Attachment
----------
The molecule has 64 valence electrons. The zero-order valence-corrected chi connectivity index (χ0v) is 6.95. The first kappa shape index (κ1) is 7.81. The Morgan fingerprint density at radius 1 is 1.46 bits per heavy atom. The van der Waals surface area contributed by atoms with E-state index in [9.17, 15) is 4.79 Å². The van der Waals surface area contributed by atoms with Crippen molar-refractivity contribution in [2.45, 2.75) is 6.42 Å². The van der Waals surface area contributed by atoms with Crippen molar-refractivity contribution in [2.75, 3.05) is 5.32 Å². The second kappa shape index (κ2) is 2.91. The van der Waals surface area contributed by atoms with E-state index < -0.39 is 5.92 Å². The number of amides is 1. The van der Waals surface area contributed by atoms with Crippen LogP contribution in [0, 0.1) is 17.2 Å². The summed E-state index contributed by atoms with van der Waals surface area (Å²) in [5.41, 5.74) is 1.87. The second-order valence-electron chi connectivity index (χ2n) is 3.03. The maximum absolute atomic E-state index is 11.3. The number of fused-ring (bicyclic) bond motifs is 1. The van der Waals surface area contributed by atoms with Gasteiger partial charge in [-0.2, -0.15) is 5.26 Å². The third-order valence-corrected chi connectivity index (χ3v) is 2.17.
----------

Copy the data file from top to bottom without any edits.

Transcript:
The molecule has 64 valence electrons. The zero-order valence-corrected chi connectivity index (χ0v) is 6.95. The first kappa shape index (κ1) is 7.81. The Morgan fingerprint density at radius 1 is 1.46 bits per heavy atom. The van der Waals surface area contributed by atoms with E-state index in [9.17, 15) is 4.79 Å². The van der Waals surface area contributed by atoms with Crippen molar-refractivity contribution in [2.45, 2.75) is 6.42 Å². The van der Waals surface area contributed by atoms with Crippen molar-refractivity contribution in [2.75, 3.05) is 5.32 Å². The second kappa shape index (κ2) is 2.91. The van der Waals surface area contributed by atoms with E-state index < -0.39 is 5.92 Å². The number of amides is 1. The van der Waals surface area contributed by atoms with Crippen LogP contribution in [0, 0.1) is 17.2 Å². The summed E-state index contributed by atoms with van der Waals surface area (Å²) in [5.41, 5.74) is 1.87. The second-order valence-electron chi connectivity index (χ2n) is 3.03. The maximum absolute atomic E-state index is 11.3. The number of fused-ring (bicyclic) bond motifs is 1. The van der Waals surface area contributed by atoms with Gasteiger partial charge in [-0.2, -0.15) is 5.26 Å². The third-order valence-corrected chi connectivity index (χ3v) is 2.17.